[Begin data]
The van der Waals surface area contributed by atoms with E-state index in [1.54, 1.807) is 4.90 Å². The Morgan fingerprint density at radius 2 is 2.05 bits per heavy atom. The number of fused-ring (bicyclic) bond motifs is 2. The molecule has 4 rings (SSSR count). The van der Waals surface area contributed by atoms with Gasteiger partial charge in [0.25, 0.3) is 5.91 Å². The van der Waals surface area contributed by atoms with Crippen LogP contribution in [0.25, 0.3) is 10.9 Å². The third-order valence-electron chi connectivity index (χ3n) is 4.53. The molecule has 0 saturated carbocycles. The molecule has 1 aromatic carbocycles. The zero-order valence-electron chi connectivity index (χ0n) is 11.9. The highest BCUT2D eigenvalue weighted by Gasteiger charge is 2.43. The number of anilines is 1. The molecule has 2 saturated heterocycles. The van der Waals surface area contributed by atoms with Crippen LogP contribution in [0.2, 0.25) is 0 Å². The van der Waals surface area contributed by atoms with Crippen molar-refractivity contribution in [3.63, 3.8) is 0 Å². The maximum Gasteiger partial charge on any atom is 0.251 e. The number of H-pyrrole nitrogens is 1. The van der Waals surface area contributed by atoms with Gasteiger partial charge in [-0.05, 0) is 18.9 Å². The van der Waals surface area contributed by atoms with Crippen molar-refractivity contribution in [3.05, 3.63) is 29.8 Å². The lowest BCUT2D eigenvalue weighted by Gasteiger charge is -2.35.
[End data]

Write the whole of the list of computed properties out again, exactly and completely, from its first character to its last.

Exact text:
The van der Waals surface area contributed by atoms with E-state index in [1.54, 1.807) is 4.90 Å². The Morgan fingerprint density at radius 2 is 2.05 bits per heavy atom. The number of fused-ring (bicyclic) bond motifs is 2. The molecule has 4 rings (SSSR count). The van der Waals surface area contributed by atoms with Gasteiger partial charge in [0.25, 0.3) is 5.91 Å². The van der Waals surface area contributed by atoms with Crippen LogP contribution in [0.25, 0.3) is 10.9 Å². The third-order valence-electron chi connectivity index (χ3n) is 4.53. The molecule has 0 saturated carbocycles. The molecule has 1 aromatic carbocycles. The zero-order valence-electron chi connectivity index (χ0n) is 11.9. The highest BCUT2D eigenvalue weighted by Gasteiger charge is 2.43. The number of anilines is 1. The molecule has 2 saturated heterocycles. The van der Waals surface area contributed by atoms with Crippen LogP contribution in [0.2, 0.25) is 0 Å². The van der Waals surface area contributed by atoms with Crippen molar-refractivity contribution in [3.63, 3.8) is 0 Å². The maximum Gasteiger partial charge on any atom is 0.251 e. The number of H-pyrrole nitrogens is 1. The van der Waals surface area contributed by atoms with Gasteiger partial charge in [-0.05, 0) is 18.9 Å². The van der Waals surface area contributed by atoms with Crippen molar-refractivity contribution in [3.05, 3.63) is 29.8 Å². The lowest BCUT2D eigenvalue weighted by Gasteiger charge is -2.35.